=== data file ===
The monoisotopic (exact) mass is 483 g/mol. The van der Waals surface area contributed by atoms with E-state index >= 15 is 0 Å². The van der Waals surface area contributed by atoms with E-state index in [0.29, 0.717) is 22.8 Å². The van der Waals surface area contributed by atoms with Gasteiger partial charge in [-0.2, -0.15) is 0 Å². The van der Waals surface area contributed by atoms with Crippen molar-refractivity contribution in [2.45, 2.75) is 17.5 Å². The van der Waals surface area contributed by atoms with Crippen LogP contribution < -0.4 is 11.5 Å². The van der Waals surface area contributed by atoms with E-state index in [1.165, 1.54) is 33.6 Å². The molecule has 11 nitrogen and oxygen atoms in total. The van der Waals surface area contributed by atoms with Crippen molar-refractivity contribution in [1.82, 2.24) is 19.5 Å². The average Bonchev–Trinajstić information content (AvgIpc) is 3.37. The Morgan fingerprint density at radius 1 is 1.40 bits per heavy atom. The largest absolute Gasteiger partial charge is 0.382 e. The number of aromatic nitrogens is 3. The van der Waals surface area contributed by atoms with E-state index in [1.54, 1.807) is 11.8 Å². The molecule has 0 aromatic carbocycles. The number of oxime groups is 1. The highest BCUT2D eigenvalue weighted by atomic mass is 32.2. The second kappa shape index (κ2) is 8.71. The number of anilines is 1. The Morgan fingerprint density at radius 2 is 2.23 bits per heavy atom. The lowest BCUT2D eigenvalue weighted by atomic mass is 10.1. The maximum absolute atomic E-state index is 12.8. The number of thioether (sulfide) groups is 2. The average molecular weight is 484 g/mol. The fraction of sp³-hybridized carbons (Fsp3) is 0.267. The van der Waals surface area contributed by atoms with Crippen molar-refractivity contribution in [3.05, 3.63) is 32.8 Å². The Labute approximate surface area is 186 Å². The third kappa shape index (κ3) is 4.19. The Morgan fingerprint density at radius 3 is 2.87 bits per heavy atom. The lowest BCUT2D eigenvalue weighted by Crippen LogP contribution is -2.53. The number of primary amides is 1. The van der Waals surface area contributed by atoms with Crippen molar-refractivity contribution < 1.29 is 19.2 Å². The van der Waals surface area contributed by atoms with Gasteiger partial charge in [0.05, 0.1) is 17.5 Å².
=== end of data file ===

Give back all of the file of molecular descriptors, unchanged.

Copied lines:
The monoisotopic (exact) mass is 483 g/mol. The van der Waals surface area contributed by atoms with E-state index >= 15 is 0 Å². The van der Waals surface area contributed by atoms with E-state index in [0.29, 0.717) is 22.8 Å². The van der Waals surface area contributed by atoms with Gasteiger partial charge in [-0.2, -0.15) is 0 Å². The van der Waals surface area contributed by atoms with Crippen molar-refractivity contribution in [2.45, 2.75) is 17.5 Å². The van der Waals surface area contributed by atoms with Crippen LogP contribution < -0.4 is 11.5 Å². The van der Waals surface area contributed by atoms with E-state index in [1.165, 1.54) is 33.6 Å². The molecule has 11 nitrogen and oxygen atoms in total. The van der Waals surface area contributed by atoms with Crippen molar-refractivity contribution in [1.82, 2.24) is 19.5 Å². The average Bonchev–Trinajstić information content (AvgIpc) is 3.37. The Morgan fingerprint density at radius 1 is 1.40 bits per heavy atom. The largest absolute Gasteiger partial charge is 0.382 e. The number of aromatic nitrogens is 3. The van der Waals surface area contributed by atoms with E-state index in [1.54, 1.807) is 11.8 Å². The molecule has 0 aromatic carbocycles. The number of oxime groups is 1. The highest BCUT2D eigenvalue weighted by atomic mass is 32.2. The second kappa shape index (κ2) is 8.71. The number of anilines is 1. The Morgan fingerprint density at radius 2 is 2.23 bits per heavy atom. The lowest BCUT2D eigenvalue weighted by atomic mass is 10.1. The maximum absolute atomic E-state index is 12.8. The number of thioether (sulfide) groups is 2. The average molecular weight is 484 g/mol. The fraction of sp³-hybridized carbons (Fsp3) is 0.267. The van der Waals surface area contributed by atoms with Crippen molar-refractivity contribution in [3.05, 3.63) is 32.8 Å². The Labute approximate surface area is 186 Å². The third kappa shape index (κ3) is 4.19. The Morgan fingerprint density at radius 3 is 2.87 bits per heavy atom. The lowest BCUT2D eigenvalue weighted by Crippen LogP contribution is -2.53. The number of primary amides is 1. The van der Waals surface area contributed by atoms with Crippen molar-refractivity contribution < 1.29 is 19.2 Å². The van der Waals surface area contributed by atoms with Gasteiger partial charge in [0.05, 0.1) is 17.5 Å².